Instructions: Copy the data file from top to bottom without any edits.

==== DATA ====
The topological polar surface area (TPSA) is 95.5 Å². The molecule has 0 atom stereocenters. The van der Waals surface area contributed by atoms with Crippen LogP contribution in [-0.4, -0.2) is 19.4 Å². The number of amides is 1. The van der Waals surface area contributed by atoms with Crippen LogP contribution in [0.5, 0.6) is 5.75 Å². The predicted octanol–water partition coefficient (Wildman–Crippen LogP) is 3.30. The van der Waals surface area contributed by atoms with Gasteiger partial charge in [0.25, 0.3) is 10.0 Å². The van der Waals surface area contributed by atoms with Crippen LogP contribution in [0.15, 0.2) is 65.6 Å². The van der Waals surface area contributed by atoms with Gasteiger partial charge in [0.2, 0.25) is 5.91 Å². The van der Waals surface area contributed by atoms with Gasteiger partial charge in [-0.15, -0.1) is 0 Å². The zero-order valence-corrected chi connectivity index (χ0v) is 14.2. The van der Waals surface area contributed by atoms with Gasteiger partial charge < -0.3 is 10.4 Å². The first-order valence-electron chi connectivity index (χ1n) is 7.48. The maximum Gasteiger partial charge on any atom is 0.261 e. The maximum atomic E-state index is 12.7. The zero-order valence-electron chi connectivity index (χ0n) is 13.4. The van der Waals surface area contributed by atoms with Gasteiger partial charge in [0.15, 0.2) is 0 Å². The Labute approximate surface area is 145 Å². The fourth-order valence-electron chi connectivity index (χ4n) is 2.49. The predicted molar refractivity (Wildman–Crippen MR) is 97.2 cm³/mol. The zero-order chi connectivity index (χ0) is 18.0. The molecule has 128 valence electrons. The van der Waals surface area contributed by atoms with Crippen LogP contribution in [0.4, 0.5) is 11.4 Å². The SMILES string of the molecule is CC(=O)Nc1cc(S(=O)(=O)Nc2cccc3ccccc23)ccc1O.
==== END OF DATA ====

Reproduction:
The topological polar surface area (TPSA) is 95.5 Å². The molecule has 0 atom stereocenters. The van der Waals surface area contributed by atoms with Crippen LogP contribution in [-0.4, -0.2) is 19.4 Å². The number of amides is 1. The van der Waals surface area contributed by atoms with Crippen LogP contribution in [0.5, 0.6) is 5.75 Å². The predicted octanol–water partition coefficient (Wildman–Crippen LogP) is 3.30. The van der Waals surface area contributed by atoms with Gasteiger partial charge in [0.25, 0.3) is 10.0 Å². The van der Waals surface area contributed by atoms with Crippen LogP contribution in [0.15, 0.2) is 65.6 Å². The van der Waals surface area contributed by atoms with Gasteiger partial charge in [0.2, 0.25) is 5.91 Å². The van der Waals surface area contributed by atoms with Gasteiger partial charge in [-0.15, -0.1) is 0 Å². The zero-order valence-corrected chi connectivity index (χ0v) is 14.2. The van der Waals surface area contributed by atoms with Gasteiger partial charge < -0.3 is 10.4 Å². The first-order valence-electron chi connectivity index (χ1n) is 7.48. The maximum Gasteiger partial charge on any atom is 0.261 e. The maximum atomic E-state index is 12.7. The zero-order valence-electron chi connectivity index (χ0n) is 13.4. The van der Waals surface area contributed by atoms with Gasteiger partial charge in [0.15, 0.2) is 0 Å². The Labute approximate surface area is 145 Å². The fourth-order valence-electron chi connectivity index (χ4n) is 2.49. The predicted molar refractivity (Wildman–Crippen MR) is 97.2 cm³/mol. The zero-order chi connectivity index (χ0) is 18.0. The molecule has 128 valence electrons. The van der Waals surface area contributed by atoms with Crippen LogP contribution in [0.4, 0.5) is 11.4 Å². The SMILES string of the molecule is CC(=O)Nc1cc(S(=O)(=O)Nc2cccc3ccccc23)ccc1O.